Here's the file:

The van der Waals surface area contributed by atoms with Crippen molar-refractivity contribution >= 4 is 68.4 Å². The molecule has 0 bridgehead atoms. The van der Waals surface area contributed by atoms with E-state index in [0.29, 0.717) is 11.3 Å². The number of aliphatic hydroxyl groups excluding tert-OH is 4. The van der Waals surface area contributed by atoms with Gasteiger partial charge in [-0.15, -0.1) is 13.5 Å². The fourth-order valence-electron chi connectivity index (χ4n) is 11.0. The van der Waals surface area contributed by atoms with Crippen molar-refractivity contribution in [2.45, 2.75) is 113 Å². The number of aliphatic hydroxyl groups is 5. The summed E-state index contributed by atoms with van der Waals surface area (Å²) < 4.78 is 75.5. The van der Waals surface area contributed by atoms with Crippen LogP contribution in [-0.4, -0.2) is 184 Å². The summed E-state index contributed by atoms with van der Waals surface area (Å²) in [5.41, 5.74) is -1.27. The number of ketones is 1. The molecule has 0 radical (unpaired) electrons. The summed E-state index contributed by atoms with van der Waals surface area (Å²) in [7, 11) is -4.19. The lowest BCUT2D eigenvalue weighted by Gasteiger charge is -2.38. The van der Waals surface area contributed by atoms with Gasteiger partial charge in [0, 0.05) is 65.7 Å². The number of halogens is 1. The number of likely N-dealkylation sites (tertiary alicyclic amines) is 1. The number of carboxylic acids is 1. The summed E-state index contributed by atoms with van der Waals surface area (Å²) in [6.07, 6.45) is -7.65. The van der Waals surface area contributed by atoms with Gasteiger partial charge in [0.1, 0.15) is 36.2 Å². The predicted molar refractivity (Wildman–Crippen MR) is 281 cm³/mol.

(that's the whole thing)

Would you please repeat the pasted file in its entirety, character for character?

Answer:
The van der Waals surface area contributed by atoms with Crippen molar-refractivity contribution >= 4 is 68.4 Å². The molecule has 0 bridgehead atoms. The van der Waals surface area contributed by atoms with E-state index in [0.29, 0.717) is 11.3 Å². The number of aliphatic hydroxyl groups excluding tert-OH is 4. The van der Waals surface area contributed by atoms with Gasteiger partial charge in [-0.15, -0.1) is 13.5 Å². The fourth-order valence-electron chi connectivity index (χ4n) is 11.0. The van der Waals surface area contributed by atoms with Crippen molar-refractivity contribution in [2.45, 2.75) is 113 Å². The number of aliphatic hydroxyl groups is 5. The summed E-state index contributed by atoms with van der Waals surface area (Å²) < 4.78 is 75.5. The van der Waals surface area contributed by atoms with Crippen LogP contribution in [-0.4, -0.2) is 184 Å². The summed E-state index contributed by atoms with van der Waals surface area (Å²) in [5.41, 5.74) is -1.27. The number of ketones is 1. The molecule has 0 radical (unpaired) electrons. The summed E-state index contributed by atoms with van der Waals surface area (Å²) in [7, 11) is -4.19. The lowest BCUT2D eigenvalue weighted by Gasteiger charge is -2.38. The van der Waals surface area contributed by atoms with Gasteiger partial charge in [0, 0.05) is 65.7 Å². The number of halogens is 1. The number of likely N-dealkylation sites (tertiary alicyclic amines) is 1. The number of carboxylic acids is 1. The summed E-state index contributed by atoms with van der Waals surface area (Å²) in [6.07, 6.45) is -7.65. The van der Waals surface area contributed by atoms with Gasteiger partial charge in [0.1, 0.15) is 36.2 Å². The predicted molar refractivity (Wildman–Crippen MR) is 281 cm³/mol.